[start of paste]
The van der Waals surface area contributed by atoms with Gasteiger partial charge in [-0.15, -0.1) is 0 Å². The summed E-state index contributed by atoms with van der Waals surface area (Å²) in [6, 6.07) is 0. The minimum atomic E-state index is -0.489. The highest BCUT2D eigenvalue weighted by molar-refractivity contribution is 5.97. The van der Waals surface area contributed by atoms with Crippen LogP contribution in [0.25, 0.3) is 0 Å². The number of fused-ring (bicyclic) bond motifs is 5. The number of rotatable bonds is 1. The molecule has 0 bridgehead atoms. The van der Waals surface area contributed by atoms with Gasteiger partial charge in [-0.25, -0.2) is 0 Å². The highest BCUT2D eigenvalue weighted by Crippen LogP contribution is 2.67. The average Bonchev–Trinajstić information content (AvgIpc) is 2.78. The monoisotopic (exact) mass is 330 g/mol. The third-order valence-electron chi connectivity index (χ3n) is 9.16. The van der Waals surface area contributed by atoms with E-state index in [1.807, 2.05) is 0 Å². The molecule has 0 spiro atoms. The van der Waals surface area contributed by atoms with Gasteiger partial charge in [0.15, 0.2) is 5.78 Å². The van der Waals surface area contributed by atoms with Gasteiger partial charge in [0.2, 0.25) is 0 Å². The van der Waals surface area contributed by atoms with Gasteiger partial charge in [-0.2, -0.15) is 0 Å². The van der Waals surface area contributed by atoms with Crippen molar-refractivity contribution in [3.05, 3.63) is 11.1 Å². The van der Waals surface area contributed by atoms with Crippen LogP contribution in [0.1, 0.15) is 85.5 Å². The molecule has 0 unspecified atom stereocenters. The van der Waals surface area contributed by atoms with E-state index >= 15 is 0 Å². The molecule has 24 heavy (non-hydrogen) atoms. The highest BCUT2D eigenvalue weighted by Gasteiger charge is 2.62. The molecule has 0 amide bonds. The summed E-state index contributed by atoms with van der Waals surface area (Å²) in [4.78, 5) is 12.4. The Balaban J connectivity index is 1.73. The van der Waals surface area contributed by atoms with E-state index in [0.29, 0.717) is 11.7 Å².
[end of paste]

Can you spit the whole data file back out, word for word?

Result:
The van der Waals surface area contributed by atoms with Gasteiger partial charge in [-0.15, -0.1) is 0 Å². The summed E-state index contributed by atoms with van der Waals surface area (Å²) in [6, 6.07) is 0. The minimum atomic E-state index is -0.489. The highest BCUT2D eigenvalue weighted by molar-refractivity contribution is 5.97. The van der Waals surface area contributed by atoms with Crippen LogP contribution in [0.25, 0.3) is 0 Å². The number of fused-ring (bicyclic) bond motifs is 5. The number of rotatable bonds is 1. The molecule has 0 bridgehead atoms. The van der Waals surface area contributed by atoms with Gasteiger partial charge in [-0.25, -0.2) is 0 Å². The highest BCUT2D eigenvalue weighted by Crippen LogP contribution is 2.67. The average Bonchev–Trinajstić information content (AvgIpc) is 2.78. The monoisotopic (exact) mass is 330 g/mol. The third-order valence-electron chi connectivity index (χ3n) is 9.16. The van der Waals surface area contributed by atoms with E-state index in [1.807, 2.05) is 0 Å². The molecule has 0 spiro atoms. The van der Waals surface area contributed by atoms with Gasteiger partial charge in [0.15, 0.2) is 5.78 Å². The van der Waals surface area contributed by atoms with Gasteiger partial charge in [0.2, 0.25) is 0 Å². The van der Waals surface area contributed by atoms with Gasteiger partial charge in [-0.2, -0.15) is 0 Å². The van der Waals surface area contributed by atoms with Crippen molar-refractivity contribution in [3.05, 3.63) is 11.1 Å². The van der Waals surface area contributed by atoms with Crippen LogP contribution in [0.1, 0.15) is 85.5 Å². The molecule has 0 unspecified atom stereocenters. The van der Waals surface area contributed by atoms with E-state index >= 15 is 0 Å². The molecule has 24 heavy (non-hydrogen) atoms. The highest BCUT2D eigenvalue weighted by Gasteiger charge is 2.62. The molecule has 0 amide bonds. The summed E-state index contributed by atoms with van der Waals surface area (Å²) in [4.78, 5) is 12.4. The Balaban J connectivity index is 1.73. The van der Waals surface area contributed by atoms with E-state index in [0.29, 0.717) is 11.7 Å².